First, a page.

Dental Home Care + Oral Health
Dental Home Care & Oral Health
The oral health of our dogs is often overlooked which can have an overall negative impact on their quality and quantity of life. The teeth and health of our canine companion’s mouth isn’t always on the top of our minds when, in fact, it should be. Veterinary clinics have a common practice to assess the oral health of your dog annually as part of their preventative care check up. However, in between appointments, it’s up to you to maintain the health of their teeth and gums by creating a suitable home care regimen.
Why is Dental Home Care Important?
Dental home care, or developing an oral health regimen, is just as important for your dogs as it is for people. This is because if plaque (and plaque bacteria) is allowed to remain on the surfaces of the teeth, it can lead to gingivitis which is the inflammation of the gums. Then, if the gingivitis worsens, it begins to affect the stability of the teeth, and not to mention it ultimately hardens into tartar (calcified plaque). Plaque begins to form on a tooth anywhere from three to five minutes after eating and hardens/calcifies in 72 hrs. If this cycle isn’t broken then the only way to remove the tartar is through a professional cleaning at your veterinary clinic. If home care (or cleanings) are not being practiced, the teeth will eventually loosen, and severe halitosis (bad breath!) sets in, as well as chronic oral pain begins. If dental disease is left untreated, the bacteria will constantly stream into the dog’s bloodstream and will start affecting their heart, liver and kidneys, leading to other future health conditions. However, all of this and dental disease is preventable!
What Does a Home Care Regimen Look Like?
To break the plaque to tartar cycle, it’s important to institute a daily regimen for your dog as once aspects of dental disease have developed, there is very little you can do to treat it except for professional dental cleanings. There are four main things that can be done on a daily basis: tooth brushing, chewing aids, water additives and diet. Ideally you would use a combination of two or three of the options to have the most success! Most options can, and should be, done daily, especially tooth brushing.
Along with brushing your dog’s teeth, nutrition plays a large role in how easily a dog avoids dental disease. Feeding your dog a complete and balanced diet is crucial for their wellness and oral health. This can look like feeding them either a commercial formula, dental diet (large kibble designed to scrub the teeth) from your Vet or having freshly prepared veterinary formulated recipes delivered right to your door from Get Joy!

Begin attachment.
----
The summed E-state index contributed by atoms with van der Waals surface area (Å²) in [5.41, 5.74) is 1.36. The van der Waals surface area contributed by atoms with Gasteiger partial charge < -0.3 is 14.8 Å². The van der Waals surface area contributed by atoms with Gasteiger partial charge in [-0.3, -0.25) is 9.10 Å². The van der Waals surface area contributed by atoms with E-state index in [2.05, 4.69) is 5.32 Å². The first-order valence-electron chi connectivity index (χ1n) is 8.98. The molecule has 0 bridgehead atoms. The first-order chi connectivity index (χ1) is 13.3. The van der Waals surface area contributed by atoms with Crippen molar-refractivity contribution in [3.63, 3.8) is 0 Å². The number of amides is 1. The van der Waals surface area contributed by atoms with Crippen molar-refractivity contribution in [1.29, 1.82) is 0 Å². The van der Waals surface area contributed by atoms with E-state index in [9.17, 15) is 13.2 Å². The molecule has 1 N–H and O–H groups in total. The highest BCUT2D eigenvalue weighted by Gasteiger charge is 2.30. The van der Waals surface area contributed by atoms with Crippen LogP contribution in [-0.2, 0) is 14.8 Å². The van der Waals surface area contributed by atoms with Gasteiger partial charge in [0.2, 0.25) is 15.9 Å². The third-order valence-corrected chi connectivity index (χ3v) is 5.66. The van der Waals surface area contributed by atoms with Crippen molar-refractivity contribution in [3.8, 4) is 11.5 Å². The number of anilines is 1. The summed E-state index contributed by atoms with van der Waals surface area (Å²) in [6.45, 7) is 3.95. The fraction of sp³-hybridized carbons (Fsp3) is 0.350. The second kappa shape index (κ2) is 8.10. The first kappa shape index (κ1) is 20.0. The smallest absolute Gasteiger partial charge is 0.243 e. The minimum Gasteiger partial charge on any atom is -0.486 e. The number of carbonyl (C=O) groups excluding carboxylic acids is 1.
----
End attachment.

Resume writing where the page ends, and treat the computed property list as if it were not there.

What to Use & Not to Use
For tooth brushing, please use a soft bristled toothbrush and pet friendly toothpaste that can be purchased at your local veterinary clinic or pet supply store. Human products contain fluoride and sweeteners that can be toxic to dogs (eg: xylitol). For chewing aids, Get Joy sells all-natural Bully Sticks that are fibrous and help with recreational chewing and potentially even plaque removal. They are soft, pliable and tasty! When it comes to chewing aids, giving one daily can provide maximum benefits (but be mindful of the calories!).
Professional Dental Cleanings
Despite setting up a daily practice for dental care, eventually most dogs will require a professional dental cleaning with their Vet. These are important to fully assess their overall oral health, from probing/charting all the teeth, taking dental x-rays (as some dental disease happens below the gumline), as well as scaling and polishing the teeth. Once the teeth have been cleaned, then the home care regimen can begin again with a fresh slate! The idea of the regimen is to prolong the need for professional cleanings as these need to be performed under general anesthesia. Although regarded as safe in healthy animals, it’s optimal to reduce them as much as possible, and a well thought out, practical home care plan can do that!
As a whole, it’s a great idea to be aware of what’s going on in our dog’s mouth by taking a look and smelling it regularly. A dog’s breath should have a neutral odor, and any indication of bad smells can be a sign of disease so if that occurs, please have them assessed by your Veterinarian. If you can organize a dental home care plan that works not only for your own dog, but for yourself, you are setting yourself (and your dog) up for good health and success!
Article by Kelly Gredner RVT, VTS (Nutrition)
Kelly has been a Registered Veterinary Technician for 14 years with the last five of them being as a Nutrition Technician, specialized through the Academy of Veterinary Nutrition Technicians (AVNT). Her interest in nutrition grew as the years went on and she loves being able to help beloved pets, one bowl at a time. She currently resides in Toronto, Ontario with three cats and works full-time in a small animal practice.